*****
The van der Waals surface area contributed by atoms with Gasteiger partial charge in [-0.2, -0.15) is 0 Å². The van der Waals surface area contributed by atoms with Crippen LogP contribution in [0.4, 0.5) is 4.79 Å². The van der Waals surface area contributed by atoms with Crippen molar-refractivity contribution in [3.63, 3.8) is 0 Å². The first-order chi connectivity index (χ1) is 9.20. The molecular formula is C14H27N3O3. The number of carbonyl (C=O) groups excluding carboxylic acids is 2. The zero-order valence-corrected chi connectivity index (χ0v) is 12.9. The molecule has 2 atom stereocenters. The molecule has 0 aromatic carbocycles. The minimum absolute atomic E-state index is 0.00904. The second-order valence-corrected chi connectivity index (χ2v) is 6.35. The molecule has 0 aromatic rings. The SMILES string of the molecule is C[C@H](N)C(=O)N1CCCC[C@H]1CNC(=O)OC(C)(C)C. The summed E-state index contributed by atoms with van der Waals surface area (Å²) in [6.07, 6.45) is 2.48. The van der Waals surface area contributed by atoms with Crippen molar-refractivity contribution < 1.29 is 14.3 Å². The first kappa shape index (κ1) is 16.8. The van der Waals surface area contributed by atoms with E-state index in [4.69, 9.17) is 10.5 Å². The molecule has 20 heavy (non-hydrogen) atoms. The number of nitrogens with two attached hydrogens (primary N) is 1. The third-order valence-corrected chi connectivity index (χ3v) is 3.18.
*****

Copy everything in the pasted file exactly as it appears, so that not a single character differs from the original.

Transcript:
The van der Waals surface area contributed by atoms with Gasteiger partial charge in [-0.2, -0.15) is 0 Å². The van der Waals surface area contributed by atoms with Crippen LogP contribution in [0.4, 0.5) is 4.79 Å². The van der Waals surface area contributed by atoms with Crippen molar-refractivity contribution in [3.63, 3.8) is 0 Å². The first-order chi connectivity index (χ1) is 9.20. The molecular formula is C14H27N3O3. The number of carbonyl (C=O) groups excluding carboxylic acids is 2. The zero-order valence-corrected chi connectivity index (χ0v) is 12.9. The molecule has 2 atom stereocenters. The molecule has 0 aromatic carbocycles. The minimum absolute atomic E-state index is 0.00904. The second-order valence-corrected chi connectivity index (χ2v) is 6.35. The molecule has 0 aromatic rings. The SMILES string of the molecule is C[C@H](N)C(=O)N1CCCC[C@H]1CNC(=O)OC(C)(C)C. The summed E-state index contributed by atoms with van der Waals surface area (Å²) in [6.07, 6.45) is 2.48. The van der Waals surface area contributed by atoms with Crippen molar-refractivity contribution < 1.29 is 14.3 Å². The first kappa shape index (κ1) is 16.8. The van der Waals surface area contributed by atoms with E-state index in [4.69, 9.17) is 10.5 Å². The molecule has 20 heavy (non-hydrogen) atoms. The number of nitrogens with two attached hydrogens (primary N) is 1. The third-order valence-corrected chi connectivity index (χ3v) is 3.18.